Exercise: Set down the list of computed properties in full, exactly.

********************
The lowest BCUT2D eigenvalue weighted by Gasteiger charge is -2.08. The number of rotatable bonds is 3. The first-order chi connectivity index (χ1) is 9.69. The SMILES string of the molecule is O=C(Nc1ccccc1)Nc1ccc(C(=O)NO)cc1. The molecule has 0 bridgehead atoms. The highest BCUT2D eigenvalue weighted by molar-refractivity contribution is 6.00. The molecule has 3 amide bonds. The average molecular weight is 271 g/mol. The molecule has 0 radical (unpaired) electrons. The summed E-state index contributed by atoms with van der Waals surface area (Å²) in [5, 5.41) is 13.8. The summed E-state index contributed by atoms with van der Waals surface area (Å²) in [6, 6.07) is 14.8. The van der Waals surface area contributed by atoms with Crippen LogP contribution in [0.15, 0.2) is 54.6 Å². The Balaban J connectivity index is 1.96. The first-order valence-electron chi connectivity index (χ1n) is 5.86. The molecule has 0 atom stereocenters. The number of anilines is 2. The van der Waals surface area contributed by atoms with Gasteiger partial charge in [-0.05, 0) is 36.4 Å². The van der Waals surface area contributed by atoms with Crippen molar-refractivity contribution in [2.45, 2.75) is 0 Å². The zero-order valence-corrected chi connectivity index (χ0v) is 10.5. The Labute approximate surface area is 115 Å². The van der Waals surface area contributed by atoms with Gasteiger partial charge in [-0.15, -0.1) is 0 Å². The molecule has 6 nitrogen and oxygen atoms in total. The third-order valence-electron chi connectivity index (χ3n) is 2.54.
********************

The lowest BCUT2D eigenvalue weighted by Gasteiger charge is -2.08. The number of rotatable bonds is 3. The first-order chi connectivity index (χ1) is 9.69. The SMILES string of the molecule is O=C(Nc1ccccc1)Nc1ccc(C(=O)NO)cc1. The molecule has 0 bridgehead atoms. The highest BCUT2D eigenvalue weighted by molar-refractivity contribution is 6.00. The molecule has 3 amide bonds. The average molecular weight is 271 g/mol. The molecule has 0 radical (unpaired) electrons. The summed E-state index contributed by atoms with van der Waals surface area (Å²) in [5, 5.41) is 13.8. The summed E-state index contributed by atoms with van der Waals surface area (Å²) in [6, 6.07) is 14.8. The van der Waals surface area contributed by atoms with Crippen LogP contribution in [0.15, 0.2) is 54.6 Å². The Balaban J connectivity index is 1.96. The first-order valence-electron chi connectivity index (χ1n) is 5.86. The molecule has 0 atom stereocenters. The number of anilines is 2. The van der Waals surface area contributed by atoms with Gasteiger partial charge in [-0.05, 0) is 36.4 Å². The van der Waals surface area contributed by atoms with Crippen molar-refractivity contribution in [2.45, 2.75) is 0 Å². The zero-order valence-corrected chi connectivity index (χ0v) is 10.5. The Labute approximate surface area is 115 Å². The van der Waals surface area contributed by atoms with Gasteiger partial charge in [-0.15, -0.1) is 0 Å². The molecule has 6 nitrogen and oxygen atoms in total. The third-order valence-electron chi connectivity index (χ3n) is 2.54.